The large amounts of money that our government has spent on pandemic relief and is proposing to spend on infrastructure projects has raised some serious concerns about inflation. But now that the country has started to reopen, lifestyle inflation should be a more immediate concern for most folks.
After a year of lockdowns, cancelled vacations, and missed celebrations, we're all excited to enjoy life a bit more. Many of us have also transitioned to new, more lucrative careers or are experiencing household budget surpluses due to staying home. These tips will help you manage your enthusiasm and money flow so that you don't do any long-term damage to your financial planning.
- Review current expenses.
Any time your cash flow changes is a good time to review your budget – or start making one.
Before you reward yourself with new expenses or big-ticket purchases take a look at what you're already spending each month. With extra money coming in, you might have an easier time paying for that gym membership you never use or that motorcycle you never ride. But that doesn't mean you should keep sinking money into those things. Perhaps economizing in some areas will allow you to spend more money on things that you'll enjoy more, like a couple extra date nights with your spouse per month or a family trip. Would you feel better about your long-term financial prospects if you were making larger monthly contributions to your retirement accounts?
Remember, keeping a budget isn't just about cutting back. It's about making sure you're getting the most out of your money.
- Do the math.
If treating yourself to a shiny new TV or a vacation you missed during the pandemic isn't going to throw off your budget or drive up your credit card bills, then by all means, have some fun.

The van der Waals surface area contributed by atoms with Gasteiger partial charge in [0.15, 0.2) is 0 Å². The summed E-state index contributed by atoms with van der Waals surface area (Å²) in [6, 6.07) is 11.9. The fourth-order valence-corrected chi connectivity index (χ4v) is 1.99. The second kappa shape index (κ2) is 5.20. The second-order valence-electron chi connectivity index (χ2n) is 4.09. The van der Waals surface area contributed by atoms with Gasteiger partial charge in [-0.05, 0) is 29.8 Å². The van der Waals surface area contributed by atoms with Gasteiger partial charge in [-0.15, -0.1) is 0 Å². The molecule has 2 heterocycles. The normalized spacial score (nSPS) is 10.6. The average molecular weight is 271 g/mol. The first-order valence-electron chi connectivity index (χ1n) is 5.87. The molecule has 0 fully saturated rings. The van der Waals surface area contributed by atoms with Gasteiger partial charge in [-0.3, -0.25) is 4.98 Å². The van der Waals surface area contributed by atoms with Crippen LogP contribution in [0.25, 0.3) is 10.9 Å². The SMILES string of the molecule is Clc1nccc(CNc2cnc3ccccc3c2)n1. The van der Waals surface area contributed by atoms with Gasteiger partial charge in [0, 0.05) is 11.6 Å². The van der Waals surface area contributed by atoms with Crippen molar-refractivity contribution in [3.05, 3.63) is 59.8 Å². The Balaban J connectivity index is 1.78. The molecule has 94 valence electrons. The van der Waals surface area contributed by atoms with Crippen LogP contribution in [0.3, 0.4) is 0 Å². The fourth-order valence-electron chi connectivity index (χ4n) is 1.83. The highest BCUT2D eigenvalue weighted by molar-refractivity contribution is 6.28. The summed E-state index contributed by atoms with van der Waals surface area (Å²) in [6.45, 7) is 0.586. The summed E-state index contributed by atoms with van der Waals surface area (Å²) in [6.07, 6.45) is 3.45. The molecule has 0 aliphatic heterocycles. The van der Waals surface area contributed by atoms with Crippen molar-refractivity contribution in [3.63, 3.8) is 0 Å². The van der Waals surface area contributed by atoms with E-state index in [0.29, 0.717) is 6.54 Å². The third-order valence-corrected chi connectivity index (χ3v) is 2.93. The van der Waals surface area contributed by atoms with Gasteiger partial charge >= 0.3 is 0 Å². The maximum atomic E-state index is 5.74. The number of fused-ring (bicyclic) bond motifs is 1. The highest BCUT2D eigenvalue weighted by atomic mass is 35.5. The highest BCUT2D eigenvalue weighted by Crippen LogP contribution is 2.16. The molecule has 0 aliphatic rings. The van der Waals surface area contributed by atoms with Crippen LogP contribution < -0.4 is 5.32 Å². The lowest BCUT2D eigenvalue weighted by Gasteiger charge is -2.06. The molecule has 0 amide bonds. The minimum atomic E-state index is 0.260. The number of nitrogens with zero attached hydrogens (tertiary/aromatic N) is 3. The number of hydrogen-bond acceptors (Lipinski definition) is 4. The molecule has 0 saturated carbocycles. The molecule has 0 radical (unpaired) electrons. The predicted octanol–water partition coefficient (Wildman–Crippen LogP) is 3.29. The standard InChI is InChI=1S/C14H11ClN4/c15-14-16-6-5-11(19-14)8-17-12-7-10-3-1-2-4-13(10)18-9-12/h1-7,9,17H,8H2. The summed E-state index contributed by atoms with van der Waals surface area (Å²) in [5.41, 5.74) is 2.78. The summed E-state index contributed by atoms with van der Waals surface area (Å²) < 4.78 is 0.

Where lifestyle inflation can really hit hard is when people just assume their new cash flow can cover new repeat expenses, like extra carry-out meals every week, monthly charges for a couple new streaming subscriptions, or higher monthly payments on a new car. Often the less dramatic the lifestyle change, the less the person is aware of the excess money they're spending. They might not realize just how out of control their dining budget has become until their credit card statement arrives. Paying a slightly higher insurance premium on a new car might not seem like a big deal until you realize you aren’t putting as much money into your emergency savings account as you used to.
One reason we resist crunching the numbers on new purchases is that we know the numbers might say "No" or "Not right now." But the joy you feel from pulling the trigger on an impulse purchase will be short-lived if you’re digging into your retirement savings to pay your mortgage next month.
- Support your future self.
Speaking of retirement, the lifestyle that we’ll want in our golden years is usually the furthest thing from our minds when we’re thinking about installing a backyard pool or booking a spur-of-the-moment cruise. But all the seemingly small financial decisions you make today add up and compound over time. Spending often leads to more spending. And if that spending makes it harder for you to top off your IRA every year, the stuff you buy might be putting the safety and security of your 80-year-old self at risk.
Before you ramp up your lifestyle expenses to match your higher cash flow, review your $Lifeline. We want you to get the best life possible with the money you have today, tomorrow, and well into the future. Don't know what your $Lifeline is? Let's discuss.